Now I’ve just read there a section of this – there’s lots more to it, but this is to give a flavour. What we have here are case laws. The Ten Commandments that we were looking at last week, those are the headlines; they spell out the key things; God had those written on stone, they were unchangeable for the people of Israel. These laws are case laws, and case laws are situation-specific. They apply in some situations and not in others. They often begin with the word “if” or “when” – “if this happens, do that…” that sort of thing. They explain what the Ten Commandments look like in a range of specific situations. You can see that here – there’s stuff here about not having other gods before the Lord in 22:20, there’s stuff about telling the truth in court, not bearing false witness, in chapter 23. In the Ten Commandments in practice. And here’s a big thing we can learn from it. It’s this:

The case laws show us that God wants his people to stand out from the background.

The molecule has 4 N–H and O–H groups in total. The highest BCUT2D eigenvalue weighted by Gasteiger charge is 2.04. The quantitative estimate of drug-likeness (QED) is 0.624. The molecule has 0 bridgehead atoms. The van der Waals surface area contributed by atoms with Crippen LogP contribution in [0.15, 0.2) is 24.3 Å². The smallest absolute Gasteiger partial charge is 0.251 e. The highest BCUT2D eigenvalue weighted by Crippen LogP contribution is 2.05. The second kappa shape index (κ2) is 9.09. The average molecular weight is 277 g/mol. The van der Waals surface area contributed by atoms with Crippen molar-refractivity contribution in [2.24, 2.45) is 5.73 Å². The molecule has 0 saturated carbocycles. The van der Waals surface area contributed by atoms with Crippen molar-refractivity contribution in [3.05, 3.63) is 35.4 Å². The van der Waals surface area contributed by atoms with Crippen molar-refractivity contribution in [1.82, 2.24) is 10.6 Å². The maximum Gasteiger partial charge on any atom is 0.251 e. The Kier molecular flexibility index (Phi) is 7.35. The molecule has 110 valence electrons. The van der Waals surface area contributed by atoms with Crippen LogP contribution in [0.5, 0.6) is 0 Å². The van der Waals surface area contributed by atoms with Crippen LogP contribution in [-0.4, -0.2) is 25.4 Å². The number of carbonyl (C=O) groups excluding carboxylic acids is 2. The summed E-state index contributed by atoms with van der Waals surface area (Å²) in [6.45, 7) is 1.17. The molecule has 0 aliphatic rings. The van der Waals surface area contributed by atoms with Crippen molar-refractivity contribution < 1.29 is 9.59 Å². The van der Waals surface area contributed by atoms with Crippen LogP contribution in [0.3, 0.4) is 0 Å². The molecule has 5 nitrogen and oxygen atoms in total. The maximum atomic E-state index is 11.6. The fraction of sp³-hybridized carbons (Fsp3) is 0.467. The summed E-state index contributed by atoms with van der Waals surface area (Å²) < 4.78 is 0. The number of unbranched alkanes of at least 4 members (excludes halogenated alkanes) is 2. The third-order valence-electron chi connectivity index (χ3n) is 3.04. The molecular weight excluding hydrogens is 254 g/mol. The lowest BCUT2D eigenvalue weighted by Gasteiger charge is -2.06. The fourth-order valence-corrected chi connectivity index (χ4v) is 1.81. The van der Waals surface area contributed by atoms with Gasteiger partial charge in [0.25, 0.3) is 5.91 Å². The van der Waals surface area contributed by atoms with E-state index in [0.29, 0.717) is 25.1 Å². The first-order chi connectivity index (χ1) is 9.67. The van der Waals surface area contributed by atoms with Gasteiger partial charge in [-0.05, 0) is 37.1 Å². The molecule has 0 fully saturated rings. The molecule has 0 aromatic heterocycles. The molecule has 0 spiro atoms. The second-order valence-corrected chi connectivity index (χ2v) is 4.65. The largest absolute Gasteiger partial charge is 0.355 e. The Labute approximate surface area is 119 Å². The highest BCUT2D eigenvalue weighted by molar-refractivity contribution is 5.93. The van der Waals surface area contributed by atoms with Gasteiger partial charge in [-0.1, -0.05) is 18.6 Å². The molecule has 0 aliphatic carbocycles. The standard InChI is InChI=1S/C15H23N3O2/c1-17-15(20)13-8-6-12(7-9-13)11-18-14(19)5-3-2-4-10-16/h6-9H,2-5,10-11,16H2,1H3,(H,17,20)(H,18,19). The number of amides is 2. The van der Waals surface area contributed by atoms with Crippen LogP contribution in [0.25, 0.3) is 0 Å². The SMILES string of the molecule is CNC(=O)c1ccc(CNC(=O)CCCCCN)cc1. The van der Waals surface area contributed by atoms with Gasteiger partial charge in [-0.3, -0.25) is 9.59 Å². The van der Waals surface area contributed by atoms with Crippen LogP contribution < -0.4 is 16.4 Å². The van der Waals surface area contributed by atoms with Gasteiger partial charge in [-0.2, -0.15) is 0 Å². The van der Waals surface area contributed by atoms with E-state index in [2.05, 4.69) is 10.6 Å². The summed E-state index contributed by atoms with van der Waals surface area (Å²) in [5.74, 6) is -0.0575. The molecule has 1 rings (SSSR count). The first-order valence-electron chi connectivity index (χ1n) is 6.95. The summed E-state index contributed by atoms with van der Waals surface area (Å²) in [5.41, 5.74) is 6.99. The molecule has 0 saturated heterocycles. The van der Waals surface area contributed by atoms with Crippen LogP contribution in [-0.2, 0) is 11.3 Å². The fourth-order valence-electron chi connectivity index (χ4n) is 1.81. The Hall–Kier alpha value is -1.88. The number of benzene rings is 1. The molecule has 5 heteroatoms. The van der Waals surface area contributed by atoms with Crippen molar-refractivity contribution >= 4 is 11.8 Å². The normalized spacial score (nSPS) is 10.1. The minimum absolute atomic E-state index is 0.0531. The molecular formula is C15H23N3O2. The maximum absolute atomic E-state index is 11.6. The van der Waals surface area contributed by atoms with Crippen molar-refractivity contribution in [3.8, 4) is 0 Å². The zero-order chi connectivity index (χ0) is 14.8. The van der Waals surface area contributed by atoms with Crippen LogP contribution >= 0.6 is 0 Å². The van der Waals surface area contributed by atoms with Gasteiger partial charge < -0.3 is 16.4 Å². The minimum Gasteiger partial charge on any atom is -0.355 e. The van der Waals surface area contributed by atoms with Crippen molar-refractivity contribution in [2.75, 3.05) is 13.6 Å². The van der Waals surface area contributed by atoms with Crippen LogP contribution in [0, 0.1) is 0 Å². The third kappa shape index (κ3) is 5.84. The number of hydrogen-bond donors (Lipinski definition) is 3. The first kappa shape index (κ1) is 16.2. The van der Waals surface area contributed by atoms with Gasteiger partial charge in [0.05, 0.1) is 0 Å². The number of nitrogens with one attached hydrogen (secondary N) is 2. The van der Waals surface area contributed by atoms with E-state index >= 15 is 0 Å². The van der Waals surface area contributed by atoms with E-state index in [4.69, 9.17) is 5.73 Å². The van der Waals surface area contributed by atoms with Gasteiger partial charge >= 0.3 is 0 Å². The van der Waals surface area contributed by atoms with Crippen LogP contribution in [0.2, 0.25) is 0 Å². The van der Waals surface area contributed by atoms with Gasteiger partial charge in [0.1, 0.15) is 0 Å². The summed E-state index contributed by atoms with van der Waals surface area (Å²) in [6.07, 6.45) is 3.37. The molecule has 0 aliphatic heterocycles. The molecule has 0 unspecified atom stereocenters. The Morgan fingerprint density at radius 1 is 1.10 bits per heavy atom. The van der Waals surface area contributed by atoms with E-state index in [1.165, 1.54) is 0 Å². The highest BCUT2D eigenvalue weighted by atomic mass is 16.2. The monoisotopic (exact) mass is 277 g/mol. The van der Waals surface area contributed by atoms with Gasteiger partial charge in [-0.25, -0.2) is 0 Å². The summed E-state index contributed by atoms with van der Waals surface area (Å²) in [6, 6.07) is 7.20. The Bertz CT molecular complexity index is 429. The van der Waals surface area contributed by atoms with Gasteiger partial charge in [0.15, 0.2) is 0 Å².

The set of situations in which these laws apply very much depends on the background in which the people live; you know, the practices of the people around them. They had just come out of Egypt and they were about to move into Canaan. And so it’s no surprise that these laws here are telling them not to be like the Egyptians and the Canaanites. God wants his people to stand out from the background. That’s part of what it means to be holy. Holy people do not just blend in. You can see that with some specifics which seem pretty odd to us. So have a flick back over to page 78, chapter 20 verse 25: “If you make an altar of stones for me, do not build it with dressed stones, for you will defile it if you use a tool on it.  26 And do not go up to my altar on steps, lest your nakedness be exposed on it.'  Make your altars simple and make sure that the priests don’t expose themselves during the sacrifices. Uh? Well the Canaanites used to build very fancy altars, and on the altars they had special shrine prostitutes. So a big show and indecent exposure were commonplace in Canaanite worship. Don’t be like that; keep the focus on the LORD and the sacrifice, instead of on that other stuff. Be holy. Do you see? Or at the other end of the section, chapter 23 verse 19: “Do not cook a young goat in its mother's milk.” Eh? Why would you? Well again this seems to be a Canaanite fertility ritual. The prohibitions on bestiality and sorceresses are similar – they seemed to be a part of those same religious practices. Don’t join in with that. You’re my people, says the LORD. Stand out from the background. And the way that you stand out depends to some extent on what the background looks like.